Today, his daughter and her husband, Ines and Matthias Haus, run the company in the second generation with a total of about 20 employees and an extensive fleet of equipment and vehicles. In addition to the original core business of gravel extraction, other competences such as civil engineering and demolition work, construction waste processing and the operation of a construction waste landfill have been added over time.
The storm disaster in July 2021 hit Swisttal and the Bohnen company equally hard: the soils saturated by the persistent heavy rain could no longer absorb any more water, which meant that increased masses of water from the fields flowed in on places like Straßfeld, which is located in a depression. Smaller rivers such as the Swist or the Gräbbach overflowed their banks, and the water pressure on the cellars particularly affected the older houses – backwater protection was not available in many cases.
A not inconsiderable part of the water masses, which would otherwise have additionally burdened the village, was absorbed by the nearby mine of the Bohnen company: as a result of the events, the company’s own gravel works with a stationary crushing plant was completely submerged up to a height of 1.50 m over an area of 55 000 m². For six days, attempts were made in vain to control the accumulated precipitation with their own means, but the performance of the existing pumps proved to be insufficient. For the successful drainage of the area, the help of the Technical Relief Organisation was needed for more than four days, whose staff had travelled from Paderborn, Detmold and Solingen to deal with the water masses with powerful pumps in shifts.
Regardless of being directly affected themselves, the Bohnen company used the means at its disposal to provide immediate help, especially around nearby Euskirchen: heavy wheel loaders were used to load sand for the municipal building yard, and night operations were carried out in accessible places such as Schweinheim, Flamersheim and Weilerswist with sandbags and appropriate lighting. Two weeks after the flood events, regular operations at Bohnen could only then be resumed. The full extent of the heavy rain disaster was not known until many weeks later: In the three months that followed, about 50 000 t of building rubble from households destroyed by the flood were delivered to Bohnen – in addition to the quantities that accumulate in normal daily business anyway.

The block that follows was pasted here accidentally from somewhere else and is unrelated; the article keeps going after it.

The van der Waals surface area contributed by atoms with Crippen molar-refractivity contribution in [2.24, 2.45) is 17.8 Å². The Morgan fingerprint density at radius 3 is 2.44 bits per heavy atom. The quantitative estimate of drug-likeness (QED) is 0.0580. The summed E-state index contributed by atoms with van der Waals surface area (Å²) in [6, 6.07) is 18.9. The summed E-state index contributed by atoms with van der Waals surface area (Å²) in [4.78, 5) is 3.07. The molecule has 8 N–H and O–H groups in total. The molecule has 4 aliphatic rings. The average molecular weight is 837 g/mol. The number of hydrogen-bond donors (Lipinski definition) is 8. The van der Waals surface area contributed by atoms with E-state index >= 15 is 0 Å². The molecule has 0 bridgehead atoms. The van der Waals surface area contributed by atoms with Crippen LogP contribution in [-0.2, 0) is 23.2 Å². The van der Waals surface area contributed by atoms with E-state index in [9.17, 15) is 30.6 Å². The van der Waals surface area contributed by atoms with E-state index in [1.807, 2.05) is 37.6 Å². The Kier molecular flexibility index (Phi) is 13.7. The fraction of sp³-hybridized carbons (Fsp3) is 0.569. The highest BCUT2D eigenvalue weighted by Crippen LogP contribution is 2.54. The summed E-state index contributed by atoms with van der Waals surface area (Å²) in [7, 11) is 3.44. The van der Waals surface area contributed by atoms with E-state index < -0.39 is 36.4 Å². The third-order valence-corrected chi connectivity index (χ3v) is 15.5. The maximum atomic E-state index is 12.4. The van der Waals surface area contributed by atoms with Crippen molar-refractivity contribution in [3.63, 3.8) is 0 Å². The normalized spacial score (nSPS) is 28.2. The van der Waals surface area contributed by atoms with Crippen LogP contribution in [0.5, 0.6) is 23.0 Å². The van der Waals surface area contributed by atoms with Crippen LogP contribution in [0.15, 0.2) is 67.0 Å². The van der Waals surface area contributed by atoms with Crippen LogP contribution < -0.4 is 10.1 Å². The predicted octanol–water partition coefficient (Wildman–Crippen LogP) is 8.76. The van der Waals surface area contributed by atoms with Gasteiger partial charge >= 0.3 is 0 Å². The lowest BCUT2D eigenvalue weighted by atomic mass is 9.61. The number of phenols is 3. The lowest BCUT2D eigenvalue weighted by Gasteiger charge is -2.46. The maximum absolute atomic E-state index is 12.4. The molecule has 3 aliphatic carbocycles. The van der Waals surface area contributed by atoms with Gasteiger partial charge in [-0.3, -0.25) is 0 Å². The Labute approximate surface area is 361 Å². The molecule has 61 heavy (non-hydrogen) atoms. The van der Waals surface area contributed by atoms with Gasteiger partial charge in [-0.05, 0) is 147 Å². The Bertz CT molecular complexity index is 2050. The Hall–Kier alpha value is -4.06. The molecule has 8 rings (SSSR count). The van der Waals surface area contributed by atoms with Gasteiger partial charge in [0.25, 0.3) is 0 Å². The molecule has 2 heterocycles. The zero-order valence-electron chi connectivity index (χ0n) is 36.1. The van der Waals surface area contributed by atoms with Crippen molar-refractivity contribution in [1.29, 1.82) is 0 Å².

Managing Director Matthias Haus is aware that this is only the proverbial tip of the iceberg: “In addition to the disposal of the building rubble that has already accumulated – mostly paving stones, paving slabs and damp masonry – there will be demolition work, which is not expected to start until the end of the year and will affect an estimated 800 houses in the Ahr valley alone. So far, emergency demolitions have only been carried out on houses that were in acute danger of collapse due to structural considerations.”
Since the existing crushing plant could not cope with the additional load caused by the flood disaster alone, Matthias Haus contacted Ralph Phlippen from Fischer-Jung in Krefeld in search of a solution. The company specialises in the distribution of crushing and screening plants and has been serving the Bohnen company for a very long time. “We have already been working successfully for many years with a mobile impact crushing plant from Metso Outotec, a Lokotrack LT1213S, and particularly appreciate the processing quality, robustness and the resulting low downtimes,” explains Matthias Haus.
During the conversation, the need for quick help for the affected localities and their flood victims crystallised, whereupon Ralph Phlippen contacted the Finnish manufacturer Metso Outotec together to clarify the details. “We immediately considered the Metso Lokotrack Urban LT106 as a suitable machine for this specific purpose,” explains Hugo van Benthem, Metso Outotec Germany. “The compact and track-mounted jaw crusher is particularly low-emission due to the rubber lining of the feeder floor, enclosed discharge belts and high-pressure water spraying, which not only facilitates its use in urban environments in general, but also got the approval process underway as quickly as possible in this urgent case.”
Following this decision, the resources of Metso and Fischer-Jung were now pooled to locate an available machine for immediate use in Strassfeld at short notice. Much to the relief of all involved, not only was the new Lokotrack Urban LT106 finally released at short notice; Metso Outotec also decided to make the jaw crusher available free of charge for four months as part of the flood victim aid. “We were very pleased to receive the request from our partner Fischer-Jung, who gave us the opportunity to actively help with the flood recovery,” explains Adrian Wood, Vice President Capital Business and Support AGG DMO, Metso Outotec. “If you are concerned about sustainability and environmental conservation, this also means being directly involved in eliminating the consequences of natural disasters.”
“When we heard about the generous gesture of rent-free provision of the Lokotrack Urban LT106 from Metso, we immediately took action, organised transport and installation, and then instruction and commissioning. As a supplement to the jaw crusher, we rented a Metso Lokotrack ST2.3 mobile screening machine to the Bohnen company at exceptional special conditions. All in all, it was simply great to experience how everyone worked hand in hand to make this short-term, urgently needed flood relief possible,” says Ralph Phlippen of Fischer-Jung.